New Ryder turf pigment technology from Syngenta offers the chance to instantly enhance the colour and visual appearance of turf, along with exciting properties to protect leaves from the harmful effects of excessive sunlight.
Not all energy emitted by the sun is useful for turf grass growth. In fact, some of this energy can be actually harmful to the plant - effectively causing damaging sunburn to plant cells. Ryder enables plants to manage light more effectively, and to make light work more efficiently for turf.
Launching the new Ryder pigment, Syngenta UK Turf Technical Manager, Glenn Kirby, highlighted greenkeepers' experiences had demonstrated the instant visual effect to produce a lasting deep, desirable green colour, along with lasting effects to counter damaging light waves.
"Ryder is a highly concentrated and stable green pigment designed for use on managed turf to improve its appearance and to help protect against UV radiation and high light intensities" he said.
"Photosynthetic Active Radiation (PAR), includes all the 'colours' of the light spectrum, of which turf plants use blue and red light most efficiently to support growth and development.
"However, plants can only absorb so much light; too much light stresses the plant and can lead to reduced photosynthetic activity (photo-inhibition) and even harmful damage within pant cells."
Mr Kirby pointed out that cool season grasses typically reach saturation point at light intensities of just 300 to 500 micromoles. However on a summer day, sunlight could reach in excess of 2000 micromoles - bombarding plants with up to four times more light than they can physically use.
Fig 1 - Not All Light Is Useful For Photosynthesis - Some Can Be Harmful / Fig 2 - Ultraviolet Light Can Have Damaging Effects On Photsynthetic Proteins And Plant DNA
In winter, when plants are growing more slowly, the light saturation point could be as low as 100 micromoles, when they are subjected to 1000 micromoles being produced on a bright day.
"Plants that are already stressed, from nutrient or water deficiency or physical damage from mowing, for example, would be more susceptible to increased stress from photo-inhibition," he added.
"Ryder mimics the plant's natural pigment defences, when it produce carotenoids, anthocyanins, flavonoids, and cuticle waxes," he said. "However, with Ryder, you get to control the green colour, compared to leaf purpling of anthocyanins, for example."
The intensity of colour produced by Ryder can be selected through adjustments to application rate, frequency and integrated fertiliser programmes, he advocated.
"Unlike existing water soluble turf dyes, Ryder is a concentrated 70% pigment, formulated such that, once dry on the leaf, is not washed off by rain or irrigation and is stable in light. It stays in place on the leaf surface, which retains its colour and effects for longer."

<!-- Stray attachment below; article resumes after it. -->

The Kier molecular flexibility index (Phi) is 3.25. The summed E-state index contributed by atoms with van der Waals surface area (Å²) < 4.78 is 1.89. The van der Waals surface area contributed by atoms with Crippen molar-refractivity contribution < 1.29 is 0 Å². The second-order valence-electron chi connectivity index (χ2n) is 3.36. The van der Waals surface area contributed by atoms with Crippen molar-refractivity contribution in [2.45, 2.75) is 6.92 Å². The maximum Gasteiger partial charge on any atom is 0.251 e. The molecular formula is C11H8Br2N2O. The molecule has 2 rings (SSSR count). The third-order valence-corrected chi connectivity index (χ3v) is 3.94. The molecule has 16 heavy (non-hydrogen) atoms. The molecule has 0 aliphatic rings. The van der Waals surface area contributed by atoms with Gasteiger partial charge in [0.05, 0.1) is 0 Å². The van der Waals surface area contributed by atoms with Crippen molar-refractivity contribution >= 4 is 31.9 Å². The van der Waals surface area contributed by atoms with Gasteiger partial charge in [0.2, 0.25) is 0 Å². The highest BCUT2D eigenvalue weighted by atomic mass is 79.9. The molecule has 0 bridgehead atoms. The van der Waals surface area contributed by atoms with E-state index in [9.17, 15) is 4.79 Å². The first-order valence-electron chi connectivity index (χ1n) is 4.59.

Mr Kirby advised that the instant colour it provides can act as a spray pattern indicator in itself, especially at higher rates or on turf inherently paler at the time of application. For even coverage, he recommended always applying using Syngenta XC Nozzles. STRI trials had shown a water volume of 250 - 500 litres/ha provided effective leaf surface coverage.
Extensive user trials in the UK this spring had demonstrated Ryder could bring an important benefit to all areas of the golf course, along with other sports surfaces, including cricket fields and winter sports pitches.
Fig 3 - Plants Can Receive Too Much Light - Leading To Photo-inhibition And The Release Of Potentuially Damaging Free Radicals In The Leaf / Ryder Mixing In The Tank - User Trials Have Noted That The Instant Green Colour Up Can Also Act As A Spray Indicator
"Over winter and early spring, the Ryder colour quickly gets turf looking great and ready for play. The enhanced colour of treated turf can increase canopy temperature and initiate spring recovery," advised Mr Kirby. "Application following renovations' sand topdressing or over seeding has been shown to instantly recover appearance."
Over the summer, he advocated Ryder will help provide protection against high light intensities and UV light, and stay looking green where desired. Maintaining programmes through the autumn would retain turf appearance and colour for longer.
Ryder application rates at cutting heights below 12 mm - eg. greens, tees and cricket fields - have typically been at 0.75 to 1.5 l/ha, increasing to 1.0 to 2.0 l/ha on longer fairway turf or sports fields, for example. Users have experimented with application rate and frequency to find a colour intensity most attractive to their own situation.
When used in conjunction with a Primo Maxx II programme, the reduced clippings removal from mowing would increase the longevity of Ryder results during growing periods, added Mr Kirby.
Ryder will be available from ICL and all leading distributors from this summer. For more information and advice, visit www.greencast.co.uk